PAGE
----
I'm rarely less than 3 feet from the edge, or 36 inches, rather a lot more than you imply. And that's in secondary position, when I'm making it easy for cars to pass. Taking the lane means really taking the lane, usually just to the right of the centre ridge to avoid the worst of the oil. That leaves you with plenty of room to duck left when a driver makes a mistake.

    It's all about playing the odds - there's risk in riding in a vehicular way, but there's far more risk in riding in the gutter. Don't be a gutter nutter.
  • fenboy369 wrote:
    When I first tried to ride home along the A10 from Cambridge to Ely (rural A road) I rode about 6 inches from the edge and was terrified. Lorrys 8 inches away cars doing 65mph past me. :cry: Not good.
    I now ride just to the left hand side of the wear line created by the left hand wheels of the cars etc... (Does that make sense?) I get loads of room from 75% of cars and 95% of lorries. If I feel that a lorry is coming up too fast and not slowing, or if its one that I've a close one with before, then I move out a little further, about 10 inches, just to the right hand side of the groove.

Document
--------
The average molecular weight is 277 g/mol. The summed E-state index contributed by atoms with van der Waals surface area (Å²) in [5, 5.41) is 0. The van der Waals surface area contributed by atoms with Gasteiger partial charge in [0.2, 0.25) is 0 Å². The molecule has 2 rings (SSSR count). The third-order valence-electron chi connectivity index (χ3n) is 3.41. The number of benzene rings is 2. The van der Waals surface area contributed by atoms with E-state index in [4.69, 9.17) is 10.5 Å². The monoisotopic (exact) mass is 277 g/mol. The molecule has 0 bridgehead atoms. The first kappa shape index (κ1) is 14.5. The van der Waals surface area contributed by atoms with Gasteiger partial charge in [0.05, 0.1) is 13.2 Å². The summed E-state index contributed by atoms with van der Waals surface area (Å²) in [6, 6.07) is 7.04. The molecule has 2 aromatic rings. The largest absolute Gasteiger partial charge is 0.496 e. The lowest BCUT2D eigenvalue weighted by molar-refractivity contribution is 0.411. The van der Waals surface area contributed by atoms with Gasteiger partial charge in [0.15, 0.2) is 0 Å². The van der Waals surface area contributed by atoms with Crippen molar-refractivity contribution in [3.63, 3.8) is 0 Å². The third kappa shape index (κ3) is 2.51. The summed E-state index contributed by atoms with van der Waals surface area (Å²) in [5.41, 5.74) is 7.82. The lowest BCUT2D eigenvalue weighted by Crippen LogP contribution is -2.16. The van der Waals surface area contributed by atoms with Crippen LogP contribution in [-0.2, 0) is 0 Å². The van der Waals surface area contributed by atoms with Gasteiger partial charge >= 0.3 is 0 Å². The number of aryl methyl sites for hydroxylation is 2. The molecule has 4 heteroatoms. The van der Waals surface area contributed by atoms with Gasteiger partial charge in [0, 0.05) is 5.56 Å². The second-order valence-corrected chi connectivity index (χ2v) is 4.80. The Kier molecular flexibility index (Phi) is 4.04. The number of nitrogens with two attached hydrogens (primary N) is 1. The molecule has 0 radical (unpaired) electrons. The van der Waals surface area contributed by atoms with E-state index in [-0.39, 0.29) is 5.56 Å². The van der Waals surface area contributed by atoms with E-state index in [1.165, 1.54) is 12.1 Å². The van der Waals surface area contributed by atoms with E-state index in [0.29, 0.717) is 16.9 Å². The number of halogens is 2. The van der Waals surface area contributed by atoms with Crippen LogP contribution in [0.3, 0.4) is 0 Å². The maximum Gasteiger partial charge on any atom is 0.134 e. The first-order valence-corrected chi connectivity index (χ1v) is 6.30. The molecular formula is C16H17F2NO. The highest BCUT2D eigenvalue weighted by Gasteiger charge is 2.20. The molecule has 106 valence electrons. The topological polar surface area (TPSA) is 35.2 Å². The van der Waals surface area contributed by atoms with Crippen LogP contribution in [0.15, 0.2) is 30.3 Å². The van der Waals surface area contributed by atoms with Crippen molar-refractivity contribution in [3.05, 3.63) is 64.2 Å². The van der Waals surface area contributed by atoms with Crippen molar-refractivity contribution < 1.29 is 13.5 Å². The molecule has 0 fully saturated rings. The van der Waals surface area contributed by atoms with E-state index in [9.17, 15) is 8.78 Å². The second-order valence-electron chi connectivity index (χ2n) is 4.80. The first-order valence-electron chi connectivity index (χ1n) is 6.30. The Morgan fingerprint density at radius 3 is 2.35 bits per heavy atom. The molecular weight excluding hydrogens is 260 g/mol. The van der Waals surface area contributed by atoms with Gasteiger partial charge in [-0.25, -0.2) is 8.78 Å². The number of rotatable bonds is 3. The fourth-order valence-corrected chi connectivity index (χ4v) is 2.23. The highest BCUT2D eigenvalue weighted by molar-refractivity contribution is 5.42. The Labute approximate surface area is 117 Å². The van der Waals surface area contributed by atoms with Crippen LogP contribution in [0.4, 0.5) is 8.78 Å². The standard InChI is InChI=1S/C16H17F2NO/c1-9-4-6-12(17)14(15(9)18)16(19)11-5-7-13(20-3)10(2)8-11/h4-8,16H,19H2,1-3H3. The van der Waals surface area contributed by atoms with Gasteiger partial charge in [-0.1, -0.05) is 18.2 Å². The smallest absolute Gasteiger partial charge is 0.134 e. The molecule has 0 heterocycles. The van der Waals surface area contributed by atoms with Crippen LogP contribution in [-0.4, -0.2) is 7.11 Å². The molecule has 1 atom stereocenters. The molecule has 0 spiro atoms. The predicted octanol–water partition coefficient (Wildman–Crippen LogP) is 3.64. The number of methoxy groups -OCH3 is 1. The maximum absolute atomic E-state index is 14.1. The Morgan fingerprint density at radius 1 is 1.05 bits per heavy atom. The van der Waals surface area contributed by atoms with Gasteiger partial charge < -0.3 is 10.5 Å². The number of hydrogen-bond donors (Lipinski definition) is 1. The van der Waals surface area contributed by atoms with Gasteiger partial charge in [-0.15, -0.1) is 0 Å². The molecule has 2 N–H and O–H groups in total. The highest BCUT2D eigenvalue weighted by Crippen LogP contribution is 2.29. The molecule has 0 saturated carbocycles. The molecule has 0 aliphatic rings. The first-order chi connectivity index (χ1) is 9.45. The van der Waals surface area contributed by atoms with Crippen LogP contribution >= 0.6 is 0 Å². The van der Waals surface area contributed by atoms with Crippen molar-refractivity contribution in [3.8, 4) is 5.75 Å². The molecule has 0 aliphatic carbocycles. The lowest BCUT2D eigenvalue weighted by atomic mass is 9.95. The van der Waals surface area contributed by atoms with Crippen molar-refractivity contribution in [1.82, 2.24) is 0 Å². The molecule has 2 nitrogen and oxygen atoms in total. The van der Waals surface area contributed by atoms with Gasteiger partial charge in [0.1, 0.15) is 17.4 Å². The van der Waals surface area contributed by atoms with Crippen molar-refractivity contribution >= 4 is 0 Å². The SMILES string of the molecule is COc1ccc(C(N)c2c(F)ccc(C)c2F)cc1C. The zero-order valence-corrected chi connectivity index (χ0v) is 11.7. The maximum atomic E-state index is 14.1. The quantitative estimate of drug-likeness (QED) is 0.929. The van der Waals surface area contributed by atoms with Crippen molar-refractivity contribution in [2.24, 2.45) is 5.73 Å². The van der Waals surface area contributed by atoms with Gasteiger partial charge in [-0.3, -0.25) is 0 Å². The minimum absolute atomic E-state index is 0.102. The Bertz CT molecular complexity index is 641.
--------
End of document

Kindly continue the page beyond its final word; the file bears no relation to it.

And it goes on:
I get heaps of room from everybody then. But thats my bit of road and you need to ride to the road and conditions. Loads of back lights, reflective bits where you can etc... make yourself seen.
    When I drive I found myself 'not seeing' cyclists who ride in the gutter. (Dont do it, its where the Fairies live). But ones even 12 inches out from Fairy-Land stand out so much more. <Look at me face>

    This is the way to do it. IMHO anyway.
  • wyadvdwyadvd Posts: 590
    is there any way you can point me to a decent, properly qualified instructor in my area (ct3)?
  • not sure about an instructor really, unless the OP is not a very experienced cyclist. I think you learn your commute and you learn from near misses. There is a 200m stretch on my commute home with a blind crest, double white lines, very narrow lanes both ways. People would pull out to overtake, see a car coming the other way, pull back across the lines, even though they were alongside me. Had one guy nearly hit me and one girl actually did. I now go into that section, signal right and ride against the double white line - so a pass would be outrageously irresponsible. Most of the time 18" or so works fairly well
  • wyadvdwyadvd Posts: 590
    the instuctor thing was addressed at bentmikey........but all valid points salsajake. Every commute has its own wrinkles...
  • BentMikeyBentMikey Posts: 4,895
    Oh, I'm not making any assumptions about wyadvd's cycling skill. He/she could be anywhere between beginner to very experienced, although my guess is fairly experienced. I think we can all learn and improve our traffic skills no matter how experienced [1], and I also realise that it can be much easier to understand the whole assertiveness and road positioning thing when shown in person.